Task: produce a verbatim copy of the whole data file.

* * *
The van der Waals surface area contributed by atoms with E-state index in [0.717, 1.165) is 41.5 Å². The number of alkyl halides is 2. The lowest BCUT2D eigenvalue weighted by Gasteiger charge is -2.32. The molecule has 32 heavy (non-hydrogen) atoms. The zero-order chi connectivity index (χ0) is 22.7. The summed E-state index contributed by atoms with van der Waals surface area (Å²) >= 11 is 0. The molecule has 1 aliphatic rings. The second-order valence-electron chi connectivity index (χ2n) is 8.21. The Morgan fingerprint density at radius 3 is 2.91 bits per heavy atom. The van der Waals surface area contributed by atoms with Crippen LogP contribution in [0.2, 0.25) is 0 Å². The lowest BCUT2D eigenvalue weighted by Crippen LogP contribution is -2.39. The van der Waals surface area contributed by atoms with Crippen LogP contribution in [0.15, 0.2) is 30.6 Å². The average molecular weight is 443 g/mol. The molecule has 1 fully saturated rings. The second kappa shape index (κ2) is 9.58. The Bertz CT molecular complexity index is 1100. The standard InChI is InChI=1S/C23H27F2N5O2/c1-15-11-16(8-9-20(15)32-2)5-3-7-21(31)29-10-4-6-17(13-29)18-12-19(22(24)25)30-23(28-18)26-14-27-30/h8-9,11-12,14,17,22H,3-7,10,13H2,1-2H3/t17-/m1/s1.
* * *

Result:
The van der Waals surface area contributed by atoms with E-state index in [0.717, 1.165) is 41.5 Å². The number of alkyl halides is 2. The lowest BCUT2D eigenvalue weighted by Gasteiger charge is -2.32. The molecule has 32 heavy (non-hydrogen) atoms. The zero-order chi connectivity index (χ0) is 22.7. The summed E-state index contributed by atoms with van der Waals surface area (Å²) >= 11 is 0. The molecule has 1 aliphatic rings. The second-order valence-electron chi connectivity index (χ2n) is 8.21. The Morgan fingerprint density at radius 3 is 2.91 bits per heavy atom. The van der Waals surface area contributed by atoms with Crippen LogP contribution in [0.2, 0.25) is 0 Å². The lowest BCUT2D eigenvalue weighted by Crippen LogP contribution is -2.39. The van der Waals surface area contributed by atoms with Crippen LogP contribution in [0.15, 0.2) is 30.6 Å². The average molecular weight is 443 g/mol. The molecule has 1 fully saturated rings. The second kappa shape index (κ2) is 9.58. The Bertz CT molecular complexity index is 1100. The standard InChI is InChI=1S/C23H27F2N5O2/c1-15-11-16(8-9-20(15)32-2)5-3-7-21(31)29-10-4-6-17(13-29)18-12-19(22(24)25)30-23(28-18)26-14-27-30/h8-9,11-12,14,17,22H,3-7,10,13H2,1-2H3/t17-/m1/s1.